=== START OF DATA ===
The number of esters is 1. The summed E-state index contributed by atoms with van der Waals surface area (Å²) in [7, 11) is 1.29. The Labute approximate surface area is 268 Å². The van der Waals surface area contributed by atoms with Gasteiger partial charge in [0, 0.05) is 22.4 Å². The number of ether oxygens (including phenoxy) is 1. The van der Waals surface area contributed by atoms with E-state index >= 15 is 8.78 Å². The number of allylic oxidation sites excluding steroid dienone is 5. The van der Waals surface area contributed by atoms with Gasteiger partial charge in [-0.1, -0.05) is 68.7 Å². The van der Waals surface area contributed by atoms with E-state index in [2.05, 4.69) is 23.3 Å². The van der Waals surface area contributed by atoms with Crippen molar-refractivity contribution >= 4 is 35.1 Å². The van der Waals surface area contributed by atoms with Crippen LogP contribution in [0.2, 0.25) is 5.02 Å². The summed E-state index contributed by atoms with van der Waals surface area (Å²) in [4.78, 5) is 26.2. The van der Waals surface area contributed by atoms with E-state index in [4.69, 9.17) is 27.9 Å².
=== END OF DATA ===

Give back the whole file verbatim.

The number of esters is 1. The summed E-state index contributed by atoms with van der Waals surface area (Å²) in [7, 11) is 1.29. The Labute approximate surface area is 268 Å². The van der Waals surface area contributed by atoms with Gasteiger partial charge in [0, 0.05) is 22.4 Å². The number of ether oxygens (including phenoxy) is 1. The van der Waals surface area contributed by atoms with E-state index >= 15 is 8.78 Å². The number of allylic oxidation sites excluding steroid dienone is 5. The van der Waals surface area contributed by atoms with Gasteiger partial charge in [-0.1, -0.05) is 68.7 Å². The van der Waals surface area contributed by atoms with E-state index in [2.05, 4.69) is 23.3 Å². The van der Waals surface area contributed by atoms with Crippen molar-refractivity contribution >= 4 is 35.1 Å². The van der Waals surface area contributed by atoms with Crippen LogP contribution in [0.2, 0.25) is 5.02 Å². The summed E-state index contributed by atoms with van der Waals surface area (Å²) in [4.78, 5) is 26.2. The van der Waals surface area contributed by atoms with E-state index in [4.69, 9.17) is 27.9 Å².